Some Advice by Rainy

This is the very first guest article on my site, by Rainy, I’ve just copied and pasted her e-mail here.


Hiya everyone,
This is especially for those of us who quietly long for someone in our family, whether they know or not. As always allies and advocates are welcome to read too – you may find something helpful, if someone you know is consanguinamorous and needs advice, or just a shoulder to lean on.

SHOULD I SAY ANYTHING?

The moment we realize that we’ve feelings for a first-degree (or even second-degree) relative… it’s a heady moment. Worry, no small amount of fear, mixed with yearning and hope. Hope that perhaps, maybe, they secretly feel as we do too.
Coming to terms with these feelings is often difficult, as we test ourselves to ensure that what we feel is true. It’s a necessary step, and not entirely bad – many relationships end poorly because people don’t always examine things closely before entering them. If these are things that you worry about, it’s okay. This website was designed for and is maintained by people like us. This article may be helpful in particular:https://consanguinamory.wordpress.com/when-it-starts-overwhelming-love-and-inner-conflict/
If these are feelings that you have since come to understand, then only one significant question remains: should I or shouldn’t I tell them?
The situation is different for everybody. Generational, siblings, and cousins as well; all create different circumstances. More than likely, you know your situation better than I or any others can; all I can offer is insight from my own experiences, in hopes that some of it may be helpful for you.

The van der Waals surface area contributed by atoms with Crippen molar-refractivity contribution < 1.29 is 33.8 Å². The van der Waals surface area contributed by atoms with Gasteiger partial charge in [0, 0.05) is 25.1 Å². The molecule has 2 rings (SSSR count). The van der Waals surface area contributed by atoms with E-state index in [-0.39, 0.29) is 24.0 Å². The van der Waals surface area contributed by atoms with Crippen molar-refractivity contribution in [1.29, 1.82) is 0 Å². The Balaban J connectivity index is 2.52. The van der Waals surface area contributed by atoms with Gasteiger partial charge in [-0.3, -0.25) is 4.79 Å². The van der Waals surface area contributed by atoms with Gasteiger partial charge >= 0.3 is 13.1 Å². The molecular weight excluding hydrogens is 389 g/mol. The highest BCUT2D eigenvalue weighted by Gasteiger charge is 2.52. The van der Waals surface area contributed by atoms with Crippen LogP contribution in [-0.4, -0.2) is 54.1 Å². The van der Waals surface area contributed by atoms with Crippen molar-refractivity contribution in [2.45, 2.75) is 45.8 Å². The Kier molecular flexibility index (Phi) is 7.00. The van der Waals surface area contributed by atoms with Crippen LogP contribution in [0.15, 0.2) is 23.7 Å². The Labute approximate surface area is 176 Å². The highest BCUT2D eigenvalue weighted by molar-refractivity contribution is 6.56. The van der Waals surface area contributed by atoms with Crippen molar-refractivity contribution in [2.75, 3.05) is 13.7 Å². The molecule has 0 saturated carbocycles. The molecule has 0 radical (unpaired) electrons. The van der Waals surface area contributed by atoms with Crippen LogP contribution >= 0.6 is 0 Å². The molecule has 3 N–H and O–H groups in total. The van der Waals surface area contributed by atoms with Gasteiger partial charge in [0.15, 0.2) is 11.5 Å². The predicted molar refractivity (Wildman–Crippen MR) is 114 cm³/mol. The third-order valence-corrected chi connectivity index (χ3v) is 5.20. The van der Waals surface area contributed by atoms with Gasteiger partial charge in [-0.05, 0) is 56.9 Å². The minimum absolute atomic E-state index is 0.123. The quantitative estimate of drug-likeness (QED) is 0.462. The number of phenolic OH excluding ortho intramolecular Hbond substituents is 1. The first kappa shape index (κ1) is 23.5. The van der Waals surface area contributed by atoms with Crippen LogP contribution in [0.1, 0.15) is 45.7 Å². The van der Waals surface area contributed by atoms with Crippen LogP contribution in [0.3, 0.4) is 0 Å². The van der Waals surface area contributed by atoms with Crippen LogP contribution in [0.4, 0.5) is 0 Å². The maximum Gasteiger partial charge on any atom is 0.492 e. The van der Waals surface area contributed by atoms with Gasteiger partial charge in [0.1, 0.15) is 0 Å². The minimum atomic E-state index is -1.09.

We grew up together, and from the start we were nearly identical… yet, practically opposites. We hardly spent any time apart, and there was nothing we hid from each other. You could say it was us versus the world!
So, when the time came that it felt like something could and should be said, I knew it wouldn’t break us apart. And I also knew that it was very unlikely to go anywhere, but it seemed important to share such a personal thing with the person who was closest to me, just to be known better. This knowing and sharing, starting from birth, was why it felt important to share, and also why it felt like things would be okay: after all, we were buttercups and bees.
In some ways, I was lucky (and still am). The signs aren’t always easy to spot, and that can leave you feeling hanging, like “are they dropping hints? or am I seeing what I want to see?”. This sort of guesswork can be crazy-making for sure!
My personal experiences tell me (if nothing else) to look at actions over words, and always be sure to keep in mind the person behind them, because things tend to have different meanings between different people. That, and to not make decisions during turbulent times – they don’t always turn out wrong, but it does tend to cloud judgement. Consider your feelings as to the various outcomes, and let them be a measure to how ready you are for those outcomes. We can never be 100% ready for everything in life (and somethings especially), but it doesn’t hurt to be prepared.
Another thing worth considering is your current living situation, and that of the one you love; it’s important to know who or what you can rely on if you need to, and important to know who may be relying on you.
You may have noticed that this doesn’t give any directions as to whether you should or shouldn’t tell them in the end. That’s because I can’t.
Ultimately, this decision can only be made by you.

WE COULDN’T BE TOGETHER

To say that it’s hard is an understatement. There’s not much that can give relief; I’m sorry for that. You take it one day at a time, one hour, or every minute if you have to. It doesn’t exactly get easier, but in time there is some degree of peace. How long that may take, is impossible to say.